By Stephen D’Arcy, We demand free speech at Western University, Sunday, April 14, 2012
The City of London Ontario certainly benefits in innumerable ways from the presence of a major research university in this city. But the benefits flow in both directions. Western University needs Londoners as much as London needs Western.
In particular, the city and the university enjoy the benefits of a vigorous public sphere that stretches across the boundaries of Western’s campus to encompass the whole city.
At its best, this public sphere draws students, staff and faculty from the university, as well as citizens, activists, elected officials and advocacy groups from across London, into discussion about public policy, social justice and the common good. The voices of researchers, advocates, journalists, social critics and concerned citizens mingle in reasoned discussion that form the basis for democratic civic life.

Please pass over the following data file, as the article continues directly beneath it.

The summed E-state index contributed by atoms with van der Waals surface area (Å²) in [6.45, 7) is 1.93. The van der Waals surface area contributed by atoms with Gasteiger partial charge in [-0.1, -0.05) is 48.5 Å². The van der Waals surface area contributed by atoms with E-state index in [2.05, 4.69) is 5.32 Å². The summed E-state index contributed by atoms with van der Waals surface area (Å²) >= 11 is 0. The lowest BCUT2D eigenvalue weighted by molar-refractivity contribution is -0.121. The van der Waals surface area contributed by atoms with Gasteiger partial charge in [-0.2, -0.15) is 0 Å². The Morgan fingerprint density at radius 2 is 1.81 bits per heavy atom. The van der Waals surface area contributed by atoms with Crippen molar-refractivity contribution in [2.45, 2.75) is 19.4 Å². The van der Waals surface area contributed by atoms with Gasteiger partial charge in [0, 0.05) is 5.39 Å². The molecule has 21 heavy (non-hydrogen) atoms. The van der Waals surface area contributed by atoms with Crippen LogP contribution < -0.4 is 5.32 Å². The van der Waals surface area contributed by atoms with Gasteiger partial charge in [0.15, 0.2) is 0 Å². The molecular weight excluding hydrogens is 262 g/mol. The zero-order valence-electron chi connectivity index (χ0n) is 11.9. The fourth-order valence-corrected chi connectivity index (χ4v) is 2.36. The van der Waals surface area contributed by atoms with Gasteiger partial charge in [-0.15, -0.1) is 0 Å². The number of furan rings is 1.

We ought to be alarmed, therefore, when we see the university taking steps to target Londoners who visit the campus to contribute to public dialogue. Recently, Western issued an order prohibiting two London community activists from setting foot on any part of the university campus (Occupy architect battles campus ban, April 9).
Why would the university, through its campus community police service, choose to target activists from the wider city in this way? One might imagine these activists had engaged in some sort of violent or disruptive protest, hindering the capacity of the university to carry out its mission. In fact, they participated in a protest that was neither violent nor disruptive. Instead, it was a silent vigil, in which advocates for Palestinian human rights covered their mouths with tape, in a peaceful and non-confrontational protest during an Israel Day event taking place at Western. Continue reading